I admit, all this sounds pretty bleak: a lost, shipwrecked soul, grasping on to a seemingly frail hope that all is not pointless. And yet, as I've begun to embrace my lack of certainty, God has grown larger and larger, the ground beneath me firmer and firmer. The end of the quote says the only genuine ideas are the ideas of the shipwrecked, the lost. All this time I've been living my life in chains. Everywhere you go in the church you run into people who think they have it figured out, or are striving to figure it out. We live our lives as Believers thinking there is an exact, right combination of beliefs and doctrines, if we can only just line them up- a theological Rubix Cube. And we strive and toil and agonize our whole lives in this pursuit, under the banner of "glorifying God". I do believe there is absolute truth. I DON'T believe we'll ever know which one of us has it. We're missing the forest for the trees. And I'm only now beginning to see how beautiful and massive the Forest is.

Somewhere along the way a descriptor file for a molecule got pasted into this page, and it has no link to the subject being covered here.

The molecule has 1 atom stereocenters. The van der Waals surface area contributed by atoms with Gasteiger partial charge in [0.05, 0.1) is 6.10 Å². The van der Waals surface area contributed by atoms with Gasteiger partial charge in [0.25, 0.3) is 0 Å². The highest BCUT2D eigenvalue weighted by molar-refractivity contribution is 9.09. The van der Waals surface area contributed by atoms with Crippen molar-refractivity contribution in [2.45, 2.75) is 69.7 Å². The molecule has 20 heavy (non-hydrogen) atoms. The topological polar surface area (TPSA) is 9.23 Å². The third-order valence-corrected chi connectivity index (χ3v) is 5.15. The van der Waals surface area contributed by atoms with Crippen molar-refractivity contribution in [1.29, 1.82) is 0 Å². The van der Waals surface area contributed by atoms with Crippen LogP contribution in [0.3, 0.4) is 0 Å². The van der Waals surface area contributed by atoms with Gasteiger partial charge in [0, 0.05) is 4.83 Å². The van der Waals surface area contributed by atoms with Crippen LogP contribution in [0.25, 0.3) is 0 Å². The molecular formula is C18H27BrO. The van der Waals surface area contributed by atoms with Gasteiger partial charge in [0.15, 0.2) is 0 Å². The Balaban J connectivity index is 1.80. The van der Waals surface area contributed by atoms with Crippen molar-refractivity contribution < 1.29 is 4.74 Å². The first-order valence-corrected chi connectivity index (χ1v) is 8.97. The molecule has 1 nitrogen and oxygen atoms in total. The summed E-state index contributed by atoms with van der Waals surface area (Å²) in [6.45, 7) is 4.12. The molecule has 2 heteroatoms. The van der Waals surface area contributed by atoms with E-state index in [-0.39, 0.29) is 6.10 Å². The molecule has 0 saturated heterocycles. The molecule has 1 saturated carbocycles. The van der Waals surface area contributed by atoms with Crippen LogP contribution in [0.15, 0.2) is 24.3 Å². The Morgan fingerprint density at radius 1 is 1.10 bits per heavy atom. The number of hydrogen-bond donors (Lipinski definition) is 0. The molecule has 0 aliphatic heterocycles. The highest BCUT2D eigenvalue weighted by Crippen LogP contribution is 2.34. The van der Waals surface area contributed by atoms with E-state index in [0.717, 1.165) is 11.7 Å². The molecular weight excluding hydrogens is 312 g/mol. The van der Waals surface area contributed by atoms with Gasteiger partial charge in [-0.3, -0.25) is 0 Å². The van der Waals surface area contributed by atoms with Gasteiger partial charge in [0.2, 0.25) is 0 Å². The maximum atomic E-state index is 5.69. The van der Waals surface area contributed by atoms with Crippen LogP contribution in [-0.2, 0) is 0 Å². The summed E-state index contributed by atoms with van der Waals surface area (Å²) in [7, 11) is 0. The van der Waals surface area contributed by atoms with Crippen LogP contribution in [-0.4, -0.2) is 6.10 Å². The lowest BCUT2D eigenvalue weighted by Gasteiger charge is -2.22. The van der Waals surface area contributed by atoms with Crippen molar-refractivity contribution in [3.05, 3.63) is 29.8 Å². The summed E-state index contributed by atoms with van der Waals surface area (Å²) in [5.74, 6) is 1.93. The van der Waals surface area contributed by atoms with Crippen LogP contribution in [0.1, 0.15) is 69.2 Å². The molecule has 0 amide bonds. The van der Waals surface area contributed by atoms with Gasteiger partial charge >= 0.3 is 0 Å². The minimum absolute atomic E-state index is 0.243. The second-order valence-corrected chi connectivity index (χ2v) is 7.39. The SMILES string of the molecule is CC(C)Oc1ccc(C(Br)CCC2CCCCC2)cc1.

My embrace of agnosticism is freeing me from the chains I put on myself. And the God that I hope with all my heart and soul is real, seems to be breaking His silence. My "tragic, ruthless glance" towards Him, my hope of salvation, is bringing order to the chaos of this life.


  1. I'm confused on how your lack of certainty has made God larger and your foundation firmer. Could you explain that a little more? It seems that as your uncertainty grows, your certainty that God is there should diminish, not grow.

  2. Great reflection Charissa! I don't know where we ever got the idea that we could have absolute certainty about God, but I suspect it's pretty flawed. There are certainly a few things that we can know a bit better, but the level of certainty some people feel they can say about God on a variety of issues, well... I just don't get it.